August 13, 2008
| by Simon Scotland
Q. Can a power surge still harm the electronics equipment that are plugged in but turned off? - Steve, Virginia
A. Oh yes! Most equipment doesn’t actually turn off, it simply goes into standby mode. This means there is still a physical connection between the main power and the equipment. Therefore, a surge can still hit your gear. We always install power protection with our projects. The simplest form of protection is the surge protection mains adaptor which you plug into your socket and then your gear into that. The next level is a power conditioner or UPS. Power conditioners are often used at the highest levels of HiFi. Their primary aim is to deliver constant clean power to your equipment. This can make a dramatic improvement in sound quality. While they smooth the power, they are not meant to deal with sudden spikes. A UPS is typically used with computer equipment to protect it from spikes. It also provides battery backup in the case of a power failure. I recommend line-interactive or (if you can afford it) an online UPS, these provide the best protection and battery power. Audio purists might have an issue with using a piece of computer equipment with high-end Hi-Fi but they do offer good protection. It is worth casting an eye in the direction of APC who are one of the best known names for UPS equipment and now have a range of power conditioners and battery backup systems especially designed for A/V use.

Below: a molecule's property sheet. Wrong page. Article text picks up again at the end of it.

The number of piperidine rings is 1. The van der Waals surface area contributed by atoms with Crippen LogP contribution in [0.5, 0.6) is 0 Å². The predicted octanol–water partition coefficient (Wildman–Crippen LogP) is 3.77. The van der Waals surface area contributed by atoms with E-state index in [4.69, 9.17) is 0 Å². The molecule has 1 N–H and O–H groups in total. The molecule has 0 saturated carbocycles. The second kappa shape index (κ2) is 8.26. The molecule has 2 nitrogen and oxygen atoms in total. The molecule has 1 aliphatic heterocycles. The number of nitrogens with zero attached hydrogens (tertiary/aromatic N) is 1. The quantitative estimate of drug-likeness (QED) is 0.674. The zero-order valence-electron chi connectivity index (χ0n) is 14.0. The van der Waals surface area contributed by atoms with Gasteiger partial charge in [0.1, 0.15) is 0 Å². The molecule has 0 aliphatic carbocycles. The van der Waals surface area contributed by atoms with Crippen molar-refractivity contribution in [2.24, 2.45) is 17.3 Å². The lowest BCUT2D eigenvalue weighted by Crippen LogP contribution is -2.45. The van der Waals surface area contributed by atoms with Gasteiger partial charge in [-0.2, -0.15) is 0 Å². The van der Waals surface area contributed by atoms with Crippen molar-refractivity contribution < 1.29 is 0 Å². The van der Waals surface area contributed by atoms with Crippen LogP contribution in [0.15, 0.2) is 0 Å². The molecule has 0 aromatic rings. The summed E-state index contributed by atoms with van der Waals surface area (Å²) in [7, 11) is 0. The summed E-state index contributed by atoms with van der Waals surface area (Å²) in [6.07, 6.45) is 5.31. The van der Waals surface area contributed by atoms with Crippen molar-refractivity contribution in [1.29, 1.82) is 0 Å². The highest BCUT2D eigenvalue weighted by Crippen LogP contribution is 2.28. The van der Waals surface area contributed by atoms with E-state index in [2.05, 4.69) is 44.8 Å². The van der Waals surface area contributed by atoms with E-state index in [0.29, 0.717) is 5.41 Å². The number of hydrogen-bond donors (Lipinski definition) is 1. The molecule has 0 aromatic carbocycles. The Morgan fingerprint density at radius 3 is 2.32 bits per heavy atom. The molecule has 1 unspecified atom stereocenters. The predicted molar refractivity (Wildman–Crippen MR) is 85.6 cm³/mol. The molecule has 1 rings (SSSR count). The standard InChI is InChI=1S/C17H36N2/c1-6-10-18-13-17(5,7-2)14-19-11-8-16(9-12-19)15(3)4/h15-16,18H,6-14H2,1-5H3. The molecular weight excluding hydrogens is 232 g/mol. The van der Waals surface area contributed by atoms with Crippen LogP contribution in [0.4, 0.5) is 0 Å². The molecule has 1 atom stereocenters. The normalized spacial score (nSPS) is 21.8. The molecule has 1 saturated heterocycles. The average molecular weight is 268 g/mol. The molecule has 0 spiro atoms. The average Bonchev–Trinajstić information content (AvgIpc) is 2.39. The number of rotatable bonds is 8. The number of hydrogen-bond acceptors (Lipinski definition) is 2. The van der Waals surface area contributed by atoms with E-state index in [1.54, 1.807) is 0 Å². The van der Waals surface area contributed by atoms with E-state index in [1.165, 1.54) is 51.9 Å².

Simon spent eight years in the feature film production. Upon leaving the industry he formed Beyond the Invisible in London UK which specializes in high end whole house entertainment systems, home theaters and lighting control and currently has a staff on ten. He is a certified CEDIA designer and avid collector of Citroen automobiles.